services provided to D’Iberville’s current residents provide proof of its abilities. Water and sewer is available to all residences and businesses, although five residential structures are not connected to sewer and 24 residential structures are not connected to water. Either directly or through interlocal agreements, D’Iberville provides at a municipal level fire protection, police protection, trash and garbage collection, street lighting, parks and recreational facilities, streets, drainage, right-of-way maintenance, and animal control. D’Iberville has a comprehensive plan and zoning ordinance and has adopted standard building and construction codes. ¶49. The services that Biloxi has undertaken to provide through its previous annexation are currently
on schedule. Water and sewer is being provided in the previously annexed areas on an “as needed” basis. Biloxi owns the French Utilities, Cedar Lake Utilities, and Smith Utilities. The expected purchase of the certificated areas of the Galion Utilities will better serve the Woolmarket area. Biloxi is also seeking to build a fire station with land for a recreational facility in the Woolmarket area. They have also entered into
an agreement with the Harrison County School District for the use of a gym for recreational activities in other recently annexed areas of the city. ¶50. The Biloxi Public Works Department has met or exceeded its $1,159,000 projected annexation
area cost for the first year and is expected to do the same for the second year. The Community Development Department is updating its mapping, zoning, and land development ordinance and has committed $300,000 to do so. The Comprehensive Plan is being updated. ¶51. Thus, the evidence
supports the chancellor’s finding that this indicium favors a finding of reasonableness for each city's annexation, as reduced. I. The impact (economic or otherwise) of the annexation upon those who live in or own property in the area proposed for annexation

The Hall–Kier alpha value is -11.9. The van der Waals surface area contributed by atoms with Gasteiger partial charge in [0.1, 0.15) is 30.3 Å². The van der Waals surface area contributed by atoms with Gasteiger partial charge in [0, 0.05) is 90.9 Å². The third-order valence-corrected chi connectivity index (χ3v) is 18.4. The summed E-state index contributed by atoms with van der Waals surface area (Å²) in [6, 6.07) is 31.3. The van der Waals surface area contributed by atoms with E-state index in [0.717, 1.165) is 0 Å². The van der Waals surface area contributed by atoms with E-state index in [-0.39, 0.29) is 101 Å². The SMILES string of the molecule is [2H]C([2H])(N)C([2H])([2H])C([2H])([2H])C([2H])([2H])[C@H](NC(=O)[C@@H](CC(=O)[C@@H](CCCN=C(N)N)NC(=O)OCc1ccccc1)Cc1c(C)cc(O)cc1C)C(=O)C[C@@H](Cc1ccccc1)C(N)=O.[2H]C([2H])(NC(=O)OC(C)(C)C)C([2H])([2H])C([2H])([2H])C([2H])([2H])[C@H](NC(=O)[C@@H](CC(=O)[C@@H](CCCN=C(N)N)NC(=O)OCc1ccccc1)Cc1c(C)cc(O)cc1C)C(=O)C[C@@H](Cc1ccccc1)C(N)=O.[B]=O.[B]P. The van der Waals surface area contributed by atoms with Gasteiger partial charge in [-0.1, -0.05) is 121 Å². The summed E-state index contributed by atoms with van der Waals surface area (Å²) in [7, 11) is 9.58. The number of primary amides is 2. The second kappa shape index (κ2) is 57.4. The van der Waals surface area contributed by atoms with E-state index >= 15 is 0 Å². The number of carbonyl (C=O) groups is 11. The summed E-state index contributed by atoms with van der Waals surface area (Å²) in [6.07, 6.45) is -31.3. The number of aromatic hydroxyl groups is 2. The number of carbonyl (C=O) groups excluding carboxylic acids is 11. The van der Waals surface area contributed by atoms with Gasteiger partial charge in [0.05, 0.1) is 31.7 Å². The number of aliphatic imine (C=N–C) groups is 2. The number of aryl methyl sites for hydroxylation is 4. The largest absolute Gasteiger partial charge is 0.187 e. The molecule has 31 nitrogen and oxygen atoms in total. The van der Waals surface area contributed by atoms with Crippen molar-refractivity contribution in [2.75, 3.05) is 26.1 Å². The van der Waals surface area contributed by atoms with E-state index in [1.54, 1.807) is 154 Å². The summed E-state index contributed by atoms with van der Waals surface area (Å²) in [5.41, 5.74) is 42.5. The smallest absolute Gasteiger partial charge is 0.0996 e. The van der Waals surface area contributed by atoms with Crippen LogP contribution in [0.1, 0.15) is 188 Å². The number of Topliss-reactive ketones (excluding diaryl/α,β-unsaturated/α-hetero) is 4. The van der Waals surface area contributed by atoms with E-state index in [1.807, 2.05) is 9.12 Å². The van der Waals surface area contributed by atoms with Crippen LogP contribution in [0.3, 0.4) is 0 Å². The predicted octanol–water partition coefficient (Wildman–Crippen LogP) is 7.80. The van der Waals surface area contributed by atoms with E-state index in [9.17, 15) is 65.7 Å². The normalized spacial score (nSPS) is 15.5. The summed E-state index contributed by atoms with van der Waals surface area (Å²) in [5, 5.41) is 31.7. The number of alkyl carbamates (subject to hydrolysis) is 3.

The chancellor found that this indicium evaluating the impact of an annexation on the residents and
property owners supported the reasonableness of these annexations, as reduced. Under this indicium, the chancellor must "balance the equities by comparing the City's need to expand and any benefits accruing to residents from the annexation with any adverse impact, economic or otherwise, which will probably be experienced by those who live in and own property in the annexation area." In re City of Horn Lake, 630 So.2d 10, 23-24 (Miss. 1993) (citing In re Ext. of Boundaries of City of Jackson, 551 So.2d 861, 867-68 (Miss. 1989)). “The mere fact that residents and landowners will have to start paying city property taxes is not sufficient to show unreasonableness.” Columbus , 644 So.2d at 1179 (citing Jackson, 551 So.2d at 867-68). ¶53. In the chancellor’s view, the residents and property owners of the DAA and BAA will receive
valuable services in return for the additional taxes. These services include police protection, fire protection, public works, and improved street and drainage maintenance, paving of streets, street lighting,
administration of municipal level code enforcement, and municipal level planning and zoning. Also, water and sewer needs will be extended where necessary and economically feasible. The comparative financial impact is relatively low in that D’Iberville’s tax levy is 28.63 mills and Biloxi’s tax levy is 30.10 mills. Additionally, the testimony of the Wells Ferry Landing residents (the inclusion petitioners) favored annexation of this area into Biloxi. Thus, the evidence supports the chancellor’s finding that this indicium favors annexation by each city, as reduced. J. The impact of the annexation upon the voting strength of protected minority groups
The parties agreed at trial that there would be no impact on the voting strength of protected
minorities. Thus, the chancellor correctly found that this indicium is neutral. K. Whether the property owners and other inhabitants of the areas sought to be annexed have in the past, and in the foreseeable future unless annexed will, because of their reasonable proximity to the corporate limits of the municipality, enjoy the (economic and social) benefits of proximity to the municipality without paying their fair share of taxes